Teacher wins £90,000 damages over bullying

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The Independent Online

A primary school teacher who developed "school phobia" after being bullied and harassed by her headteacher has won almost £90,000 damages from her local authority.

Judge Brian Knight ruled that the treatment of Margaret Menzies, 58, by her headmistress, Valerie Hughes, amounted to bullying, harassment and an unacceptable way of discharging her duties. Ms Menzies, a teacher for 36 years, needed psychiatric treatment for a phobic disorder and depression.

The judge said an atmosphere of "paranoia, threat and negative criticism" reigned in the school, Chalgrove Primary in Barnet, north London, under Ms Hughes, who has since resigned. The judge was critical of Barnet Council for failing to treat the situation sufficiently seriously. He awarded Ms Menzies damages of £86,487.

Ms Hughes's behaviour included insisting that Ms Menzies "clock out" every evening and refusing her time off work to have a hospital scan.

Ms Menzies, who has since taken early retirement and returned to her native New Zealand, said: "I suffered from the drip, drip effect of undermining, intimidating and unfair treatment.

"My every move was wrong in [Ms Hughes's] eyes. She wanted me to leave as 15 other people had done in four years.

"I got to the stage where I couldn't sleep and I was losing weight. I was anxious and exhausted and would freeze at the thought of going into school. Sometimes when I went home in the evenings, I would go to bed immediately and stay there. It was the only place I felt safe.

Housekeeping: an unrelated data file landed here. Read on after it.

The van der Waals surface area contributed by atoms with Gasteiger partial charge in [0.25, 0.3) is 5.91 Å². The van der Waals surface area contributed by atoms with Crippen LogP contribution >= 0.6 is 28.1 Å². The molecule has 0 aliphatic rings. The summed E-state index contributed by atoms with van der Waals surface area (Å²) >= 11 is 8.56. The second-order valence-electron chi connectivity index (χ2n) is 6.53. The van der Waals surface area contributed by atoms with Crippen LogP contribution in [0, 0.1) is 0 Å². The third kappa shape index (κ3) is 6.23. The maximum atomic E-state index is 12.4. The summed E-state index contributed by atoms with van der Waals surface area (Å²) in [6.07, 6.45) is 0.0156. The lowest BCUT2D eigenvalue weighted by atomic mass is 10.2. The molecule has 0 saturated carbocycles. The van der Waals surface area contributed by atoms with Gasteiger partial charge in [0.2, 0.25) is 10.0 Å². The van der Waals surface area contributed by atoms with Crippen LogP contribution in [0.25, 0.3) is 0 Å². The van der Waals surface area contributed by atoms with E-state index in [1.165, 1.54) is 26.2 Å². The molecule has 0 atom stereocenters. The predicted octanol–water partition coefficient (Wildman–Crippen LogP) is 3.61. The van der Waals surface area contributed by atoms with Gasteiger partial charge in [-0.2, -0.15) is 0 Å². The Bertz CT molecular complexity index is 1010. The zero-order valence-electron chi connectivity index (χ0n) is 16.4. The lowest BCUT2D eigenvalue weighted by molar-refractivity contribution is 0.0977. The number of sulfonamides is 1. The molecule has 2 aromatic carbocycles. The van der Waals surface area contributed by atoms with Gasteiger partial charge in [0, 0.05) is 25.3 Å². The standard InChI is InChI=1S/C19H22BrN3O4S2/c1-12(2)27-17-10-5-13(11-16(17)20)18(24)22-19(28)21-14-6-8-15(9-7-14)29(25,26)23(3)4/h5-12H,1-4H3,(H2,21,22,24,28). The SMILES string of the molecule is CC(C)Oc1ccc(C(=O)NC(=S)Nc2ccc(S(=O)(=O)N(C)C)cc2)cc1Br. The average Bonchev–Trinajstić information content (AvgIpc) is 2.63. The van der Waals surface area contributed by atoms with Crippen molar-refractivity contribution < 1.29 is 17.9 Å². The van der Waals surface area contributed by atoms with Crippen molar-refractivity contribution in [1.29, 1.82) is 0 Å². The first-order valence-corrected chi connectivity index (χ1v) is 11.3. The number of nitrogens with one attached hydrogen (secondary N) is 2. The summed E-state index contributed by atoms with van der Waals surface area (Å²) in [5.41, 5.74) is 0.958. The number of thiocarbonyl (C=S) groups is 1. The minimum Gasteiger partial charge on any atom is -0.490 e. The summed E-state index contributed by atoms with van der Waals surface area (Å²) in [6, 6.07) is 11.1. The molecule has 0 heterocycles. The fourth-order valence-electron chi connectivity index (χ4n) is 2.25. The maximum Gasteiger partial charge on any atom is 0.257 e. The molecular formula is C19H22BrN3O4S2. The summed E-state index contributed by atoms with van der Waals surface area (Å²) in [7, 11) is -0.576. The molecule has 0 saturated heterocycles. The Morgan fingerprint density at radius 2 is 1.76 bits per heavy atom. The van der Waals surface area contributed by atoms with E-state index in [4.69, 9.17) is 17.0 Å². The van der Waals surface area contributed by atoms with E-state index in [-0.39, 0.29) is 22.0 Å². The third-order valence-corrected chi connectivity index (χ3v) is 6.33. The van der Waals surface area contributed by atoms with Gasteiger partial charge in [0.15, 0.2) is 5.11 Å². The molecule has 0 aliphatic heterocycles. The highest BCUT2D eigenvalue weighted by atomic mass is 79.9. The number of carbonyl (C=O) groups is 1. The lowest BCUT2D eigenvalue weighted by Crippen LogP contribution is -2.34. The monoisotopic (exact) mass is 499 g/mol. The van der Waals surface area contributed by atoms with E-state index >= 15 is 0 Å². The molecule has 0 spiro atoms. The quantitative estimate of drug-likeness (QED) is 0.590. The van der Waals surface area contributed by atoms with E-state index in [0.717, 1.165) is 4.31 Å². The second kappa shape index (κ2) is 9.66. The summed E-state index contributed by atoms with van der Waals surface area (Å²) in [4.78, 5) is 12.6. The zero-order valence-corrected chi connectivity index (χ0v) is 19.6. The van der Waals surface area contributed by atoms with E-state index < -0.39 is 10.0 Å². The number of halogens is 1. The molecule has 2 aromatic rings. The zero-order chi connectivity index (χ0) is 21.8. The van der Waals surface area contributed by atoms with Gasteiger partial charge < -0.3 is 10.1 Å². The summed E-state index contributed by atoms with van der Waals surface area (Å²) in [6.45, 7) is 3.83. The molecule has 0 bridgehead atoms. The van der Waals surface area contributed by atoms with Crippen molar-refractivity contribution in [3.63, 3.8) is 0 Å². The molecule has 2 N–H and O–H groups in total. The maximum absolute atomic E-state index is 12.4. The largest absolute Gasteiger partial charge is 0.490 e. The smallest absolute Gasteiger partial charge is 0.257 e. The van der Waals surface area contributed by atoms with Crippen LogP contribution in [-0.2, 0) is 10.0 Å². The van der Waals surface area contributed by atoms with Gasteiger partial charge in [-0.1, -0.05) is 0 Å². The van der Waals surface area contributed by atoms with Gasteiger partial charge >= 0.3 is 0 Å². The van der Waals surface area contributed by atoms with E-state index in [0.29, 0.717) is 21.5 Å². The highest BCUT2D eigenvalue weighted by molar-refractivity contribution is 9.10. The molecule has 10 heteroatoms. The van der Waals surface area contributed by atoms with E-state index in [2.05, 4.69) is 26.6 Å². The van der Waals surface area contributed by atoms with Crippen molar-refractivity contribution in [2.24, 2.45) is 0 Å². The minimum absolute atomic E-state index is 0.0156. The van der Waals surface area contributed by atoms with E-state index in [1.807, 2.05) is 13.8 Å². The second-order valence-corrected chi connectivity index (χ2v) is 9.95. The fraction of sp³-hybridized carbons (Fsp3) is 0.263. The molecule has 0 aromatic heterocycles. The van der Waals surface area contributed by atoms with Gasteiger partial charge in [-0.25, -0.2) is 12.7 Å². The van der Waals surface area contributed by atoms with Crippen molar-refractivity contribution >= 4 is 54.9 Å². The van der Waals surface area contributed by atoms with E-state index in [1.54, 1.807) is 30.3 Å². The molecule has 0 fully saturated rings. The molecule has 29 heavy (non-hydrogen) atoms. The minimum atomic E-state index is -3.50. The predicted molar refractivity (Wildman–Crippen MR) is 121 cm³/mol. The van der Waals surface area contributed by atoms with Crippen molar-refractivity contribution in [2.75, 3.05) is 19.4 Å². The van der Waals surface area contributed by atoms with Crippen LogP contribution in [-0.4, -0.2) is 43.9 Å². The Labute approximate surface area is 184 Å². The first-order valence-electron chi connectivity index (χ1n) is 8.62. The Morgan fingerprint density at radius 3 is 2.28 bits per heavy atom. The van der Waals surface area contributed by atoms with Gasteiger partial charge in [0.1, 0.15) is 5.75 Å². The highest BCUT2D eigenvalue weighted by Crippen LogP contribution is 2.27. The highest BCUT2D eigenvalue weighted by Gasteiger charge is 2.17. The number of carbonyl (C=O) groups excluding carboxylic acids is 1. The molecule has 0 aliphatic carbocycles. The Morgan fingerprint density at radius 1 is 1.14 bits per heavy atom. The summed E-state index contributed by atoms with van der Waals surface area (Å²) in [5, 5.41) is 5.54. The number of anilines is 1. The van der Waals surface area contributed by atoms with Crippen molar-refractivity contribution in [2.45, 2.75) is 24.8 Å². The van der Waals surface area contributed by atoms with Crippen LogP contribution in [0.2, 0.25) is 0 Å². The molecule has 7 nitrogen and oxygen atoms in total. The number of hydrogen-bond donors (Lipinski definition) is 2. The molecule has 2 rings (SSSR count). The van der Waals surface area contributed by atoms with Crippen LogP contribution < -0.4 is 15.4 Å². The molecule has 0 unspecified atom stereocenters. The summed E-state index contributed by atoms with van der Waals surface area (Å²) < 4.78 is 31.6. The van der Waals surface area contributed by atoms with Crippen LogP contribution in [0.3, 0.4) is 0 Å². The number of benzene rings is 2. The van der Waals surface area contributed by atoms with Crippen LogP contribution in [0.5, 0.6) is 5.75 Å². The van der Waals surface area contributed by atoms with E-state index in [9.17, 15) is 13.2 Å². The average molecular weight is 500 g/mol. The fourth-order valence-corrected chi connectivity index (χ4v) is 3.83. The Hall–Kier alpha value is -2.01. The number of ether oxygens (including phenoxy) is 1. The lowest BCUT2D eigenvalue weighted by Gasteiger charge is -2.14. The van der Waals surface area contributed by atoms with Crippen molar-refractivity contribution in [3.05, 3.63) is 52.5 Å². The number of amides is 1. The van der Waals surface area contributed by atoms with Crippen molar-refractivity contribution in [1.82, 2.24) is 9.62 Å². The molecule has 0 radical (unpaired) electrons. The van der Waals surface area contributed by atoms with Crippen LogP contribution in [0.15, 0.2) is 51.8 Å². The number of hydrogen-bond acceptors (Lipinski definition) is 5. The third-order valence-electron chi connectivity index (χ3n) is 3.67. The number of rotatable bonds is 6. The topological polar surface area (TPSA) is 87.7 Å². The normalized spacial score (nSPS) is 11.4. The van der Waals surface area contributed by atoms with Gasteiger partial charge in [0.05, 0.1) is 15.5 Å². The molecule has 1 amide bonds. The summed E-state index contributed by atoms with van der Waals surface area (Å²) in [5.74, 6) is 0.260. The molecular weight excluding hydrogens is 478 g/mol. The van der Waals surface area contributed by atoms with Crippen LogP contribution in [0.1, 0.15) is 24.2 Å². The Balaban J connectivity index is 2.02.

"I could not consider going near a school again - it would bring it all back to me."

Ms Menzies took up a post at the school in 1998 after 27 years of teaching at other schools in Barnet. She took long-term sick leave in January 2001 and was granted retirement on grounds of ill-health the following September.

Teachers at the school told Central London county court that Ms Menzies was picked on by Ms Hughes. One said: "It was pitiful to see a person of such exemplary professionalism, who I looked upon as a role model, falling apart."

By 1999, the local authority's primary inspector described the school as "at risk". A year later it was said to be "causing concern" because of poor relationships between staff and poor leadership. By November 2000, only two teachers had been at the school for longer than a term.

Doug McAvoy, general secretary of the NUT, said: "The court's decision and the size of the award is a clear and strong message to local authorities and senior managers in our schools. Bullying and intimidation of members of the NUT will not be tolerated."

The NUT said it was the first time it had been given a legal ruling that an employer was in breach of its duty in failing to tackle bullying.

A spokesman for Barnet Council said last night: "This award relates to events that took place several years ago and the school has been under a new headteacher since 2001.

"The school recently received a report from Ofsted [the education watchdog] which commented favourably on the high quality of its leadership."